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April 20, 1995

IRECO, INC., Defendant.

The opinion of the court was delivered by: DAVID N. HURD

 Presently before the court are plaintiff's motion for partial summary judgment and defendant's motion for attorney fees and costs. Opposition to both motions were filed by the parties. Oral argument was heard on March 2, 1995.


 Plaintiff David J. Dittmann was an employee of defendant Ireco, Inc. and its predecessor company, Hercules, Inc., for twenty-eight years, from June 1962 through August 28, 1990. During the last 27 years of his employment for defendant, plaintiff worked at the Port Ewen, New York, manufacturing facility. Plaintiff held various supervisory positions, the latest being Production Manager starting in 1989. Mr. David Nowlen ("Nowlen"), Plant Manager at the Port Ewen facility, called plaintiff into his office on the morning of August 28, 1990, and informed plaintiff that his Production Manager position was being eliminated as part of a corporate reorganization and reduction in force. Nowlen gave plaintiff the option of termination or transfer to a position as an environmental manager at a facility in a small town in Missouri at a reduction in pay of about 37%, as well as a reduction in job responsibilities. Nowlen then demanded plaintiff's keys, and security personnel escorted plaintiff off the plant premises. Several days later plaintiff received a letter reiterating the alternative of termination or transfer. Plaintiff chose termination.

 Plaintiff was fifty years of age at the time of his termination, and he received consistently excellent performance evaluations and merit pay increases. Plaintiff filed the current action on May 15, 1992, alleging that the defendant discriminated against him on the basis of his age in violation of the Age Discrimination in Employment Act ("ADEA"), 29 U.S.C. ยงยง 621-634.

 Plaintiff alleges that his production manager position was subsumed into a new position, Manager of Manufacturing, and that he was fully qualified to perform the job responsibilities of the new position. Defendant never told plaintiff that the Manager of Manufacturing position was available at the time he was terminated, and never offered plaintiff that or any other open position at the Port Ewen plant for which he was qualified. However, defendant contends that the reorganization and new position were discussed with plaintiff in January, 1990, and plaintiff was offered the new position, but turned it down. The new position of Manager of Manufacturing eventually was filled by Ronald Johnson, then thirty-eight years of age.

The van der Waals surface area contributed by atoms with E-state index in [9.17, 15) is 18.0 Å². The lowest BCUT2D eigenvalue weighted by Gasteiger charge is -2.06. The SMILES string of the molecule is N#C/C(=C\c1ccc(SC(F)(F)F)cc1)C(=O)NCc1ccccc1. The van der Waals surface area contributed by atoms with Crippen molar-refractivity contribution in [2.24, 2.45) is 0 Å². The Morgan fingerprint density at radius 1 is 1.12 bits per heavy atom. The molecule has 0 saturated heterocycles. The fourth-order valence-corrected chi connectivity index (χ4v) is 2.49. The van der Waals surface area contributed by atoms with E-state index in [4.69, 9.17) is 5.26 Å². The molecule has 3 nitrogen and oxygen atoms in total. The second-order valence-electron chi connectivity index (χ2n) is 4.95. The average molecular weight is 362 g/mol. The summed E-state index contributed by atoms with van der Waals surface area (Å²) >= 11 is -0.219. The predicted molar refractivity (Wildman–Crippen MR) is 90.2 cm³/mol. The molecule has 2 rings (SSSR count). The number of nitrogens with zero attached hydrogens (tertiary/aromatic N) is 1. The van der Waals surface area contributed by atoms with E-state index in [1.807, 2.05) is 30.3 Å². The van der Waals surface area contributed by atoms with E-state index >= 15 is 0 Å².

Defendant asserts that plaintiff never applied for employment with Ireco after September 14, 1990, his last "official" day of work. On August 29, 1990, one day after his position with Ireco was eliminated, plaintiff applied for a position with Kingston Hospital and was eventually hired for that position in November 1990. Further, plaintiff was retained on the Ireco payroll until September 14, 1990, and received $ 115,405.60 in cash as a consequence of his resignation from Ireco. More than half of the cash plaintiff received was a lump sum payment from his retirement plan.

 Also on the morning of August 28, 1990, another employee, John Rose ("Rose"), was called into Nowlen's office, advised of his termination due to the reorganization, then escorted off the plant premises. Rose was fifty-six years of age at that time. Five other supervisory employees, all under age forty, were terminated between August 28, and September 8, 1990, for unsatisfactory performance. Rose was successful in an age discrimination suit brought against Ireco. Final judgment was entered in that case, 92-CV-626, on March 6, 1995. The Honorable Howard G. Munson, Senior Judge, denied defendant Ireco's motions for post-trial relief pursuant to Federal Rules of Civil Procedure 50 and 59. Additionally, the court granted plaintiff's motions for front pay, post-judgment interest, and attorney's fees and costs. (See Wallender's Aff. Ex. B.)